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Old 01-28-14, 06:03 PM   #1
pinballlooking
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Default Mitsubishi 30 SEER Mini Split sweet.

Check it out
100% rated heating capacity at 5 F outdoor ambient
Hyper-Heating performance down to -13 F outdoor ambient
http://news.mehvac.com/Bulletins/FH_Product_Guide.pdf


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Old 01-28-14, 07:49 PM   #2
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I just saw this when I was checking out the AHRIdirectory dor org site yesterday. Before this I was looking at the Panasonic XE12PKUA and before that the Fujitsu 12RLS. These units keep getting better. Now I need to decide if I'd rather have the Mitsubishi or the Panasonic. The Panasonic XE12PKUA has a 12,500 max output at 5 degrees and the same size Mitsu is 13,600. The Panasonic doesn't say if/what it can do below this temperature so with the -13 hyperheat and higher SEER and HSPF, I'm suddenly edging towards the Mitsubishi pretty hard now.

What happens at -20f though does it still produce a little bit of heat along with some supplemental resistance heat(space heater) or would I be shuting it off if it doesn't shut itself off? My area got down to -21 on January 6, -15 today and we've had a total of 6 days where we dropped below -13f. Our design temp is -11f here and we're definitely having a frigid winter but I'm trying to get the heat load of my house down under 10,000BTUhr at design temp through superinsulation and I'm okay with some periods where the heat demand isn't quite met but if this thing completely shuts down at -20f rather than having a 5k space heater taking over the slack, I might need to rethink things because -20f with a 5k only would put me in 22 degree interior territory but two(10k) and I've got myself covered to 64f but I'm not sure I want that much resistance.

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Old 01-28-14, 10:22 PM   #3
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Quote:
Originally Posted by pinballlooking View Post
Check it out
100% heating capacity at 5 F outdoor ambient
Yes, it does look like very good specs, but it ain't quite true that it has 100% capacity at 5 F outdoor ambient.

But then, you were joking, right?

-AC
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Old 01-28-14, 10:28 PM   #4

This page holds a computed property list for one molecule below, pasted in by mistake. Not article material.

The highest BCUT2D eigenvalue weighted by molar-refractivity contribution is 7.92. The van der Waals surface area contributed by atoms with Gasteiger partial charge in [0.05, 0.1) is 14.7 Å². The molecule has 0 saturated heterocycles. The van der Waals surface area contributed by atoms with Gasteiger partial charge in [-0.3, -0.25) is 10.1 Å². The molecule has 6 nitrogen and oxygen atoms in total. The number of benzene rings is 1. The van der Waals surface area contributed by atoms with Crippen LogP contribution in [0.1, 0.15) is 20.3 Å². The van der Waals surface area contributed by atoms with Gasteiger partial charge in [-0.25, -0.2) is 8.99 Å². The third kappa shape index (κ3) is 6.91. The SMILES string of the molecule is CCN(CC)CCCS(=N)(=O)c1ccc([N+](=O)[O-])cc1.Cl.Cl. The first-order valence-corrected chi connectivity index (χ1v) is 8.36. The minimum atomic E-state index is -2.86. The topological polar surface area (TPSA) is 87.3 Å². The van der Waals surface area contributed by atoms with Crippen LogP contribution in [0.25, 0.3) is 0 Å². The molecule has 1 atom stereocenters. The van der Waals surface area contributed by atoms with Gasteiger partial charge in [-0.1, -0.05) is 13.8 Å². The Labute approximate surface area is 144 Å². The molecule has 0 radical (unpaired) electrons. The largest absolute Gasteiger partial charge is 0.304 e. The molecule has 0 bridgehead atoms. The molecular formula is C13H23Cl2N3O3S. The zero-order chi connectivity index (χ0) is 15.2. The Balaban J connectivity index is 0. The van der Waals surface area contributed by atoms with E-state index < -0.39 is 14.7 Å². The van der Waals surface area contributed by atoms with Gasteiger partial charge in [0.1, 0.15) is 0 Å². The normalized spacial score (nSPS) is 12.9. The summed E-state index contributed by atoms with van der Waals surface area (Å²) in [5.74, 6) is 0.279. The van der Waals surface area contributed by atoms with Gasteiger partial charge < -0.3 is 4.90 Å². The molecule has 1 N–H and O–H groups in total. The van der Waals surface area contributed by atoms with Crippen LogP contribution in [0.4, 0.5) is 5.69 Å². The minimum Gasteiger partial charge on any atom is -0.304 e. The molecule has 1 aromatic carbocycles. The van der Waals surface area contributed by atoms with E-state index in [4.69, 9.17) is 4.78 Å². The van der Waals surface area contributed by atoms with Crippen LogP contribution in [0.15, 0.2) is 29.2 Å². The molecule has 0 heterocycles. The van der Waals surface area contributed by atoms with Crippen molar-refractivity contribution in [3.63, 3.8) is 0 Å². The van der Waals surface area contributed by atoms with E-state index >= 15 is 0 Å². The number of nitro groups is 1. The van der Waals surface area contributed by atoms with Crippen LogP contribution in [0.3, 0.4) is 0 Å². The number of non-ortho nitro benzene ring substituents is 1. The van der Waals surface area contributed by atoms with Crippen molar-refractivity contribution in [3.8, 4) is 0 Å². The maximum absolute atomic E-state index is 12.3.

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Quote:
Originally Posted by AC_Hacker View Post
Yes, it does look like very good specs, but it ain't quite true that it has 100% capacity at 5 F outdoor ambient.

But then, you were joking, right?

-AC
I was just quoting the sales flyer. But it should say rated capacity @5deg
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Old 01-28-14, 11:36 PM   #5
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Quote:
Originally Posted by pinballlooking View Post
I was just quoting the sales flyer. But it should say rated capacity @5deg
Yes, that would be a better idea.

I'd like to see a table with max output at every 10 degree ambient point.

But all this aside, it looks like a really good unit.

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Old 01-28-14, 11:46 PM   #6
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The power being used @17 deg is very impressive also the power cooling is very good.
The just keep getting better.

My power company will give a couple hundred rebate for putting efficient HVAC but the will not do it for any Mini Split and you have to hire a HVAC tech to install that they approve. They need to get with the program and allow MS.
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Old 01-29-14, 12:13 AM   #7
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You can get a federal rebate on a mini-split install. It has to be energy star certified and professionally commissioned. If you look hard enough, you can find a licensed contractor that will do a once-over on your system that has been installed DIY. They will want to observe deep vacuum being held and open the outdoor unit valves at the very least.

Go turbo-hyper-heat! If I could afford one, I'd buy one just to sleep next to it.

If you look hard enough, you can find performance charts on the major brand units.

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Old 01-29-14, 05:36 AM   #8
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So, what drove you away from the Fuji? Not that I have any financial interest in the company, haha
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Old 01-29-14, 07:06 AM   #9
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100% capacity at 5 degrees is 10600 with a rated capacity of the same at 47 degrees but it still produces more heat at 17 degrees 12,200 or 18,000 at 47 degrees but the power rating at 47 is based on the 10600 which is the max it produces as 5 degrees. It appears that it is basically a way to get better HSPF numbers by having it not heat at its true max compressor speed for the ratings. The Panasonic's documentation says the max consumption rate right below its max capacity so you can get the idea of how much efficiency it has at that point. I found a link that says that the 9k unit produces 62% capacity at -13f, so 10900*.62=6758 at -13 and 10900*.82=8938. The question is if it is producing that much between defrost cycles and losing some when it defrosts, what are you really left with?

For the 9k:
"Highly energy-efficient system that features 100% heating capacity at 5 degrees fahrenheit, 82% at -4 degrees fahrenheit, and 62% at -13 degrees fahrenheit Base heater is available as an option"

For the 12k:
"75% at -4F, and 58% at -13F"
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Old 02-01-14, 06:40 PM   #10
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9,000BTU / 560W = 16 EER. Pretty impressive. 12EER on the 15k model, nothing special there..


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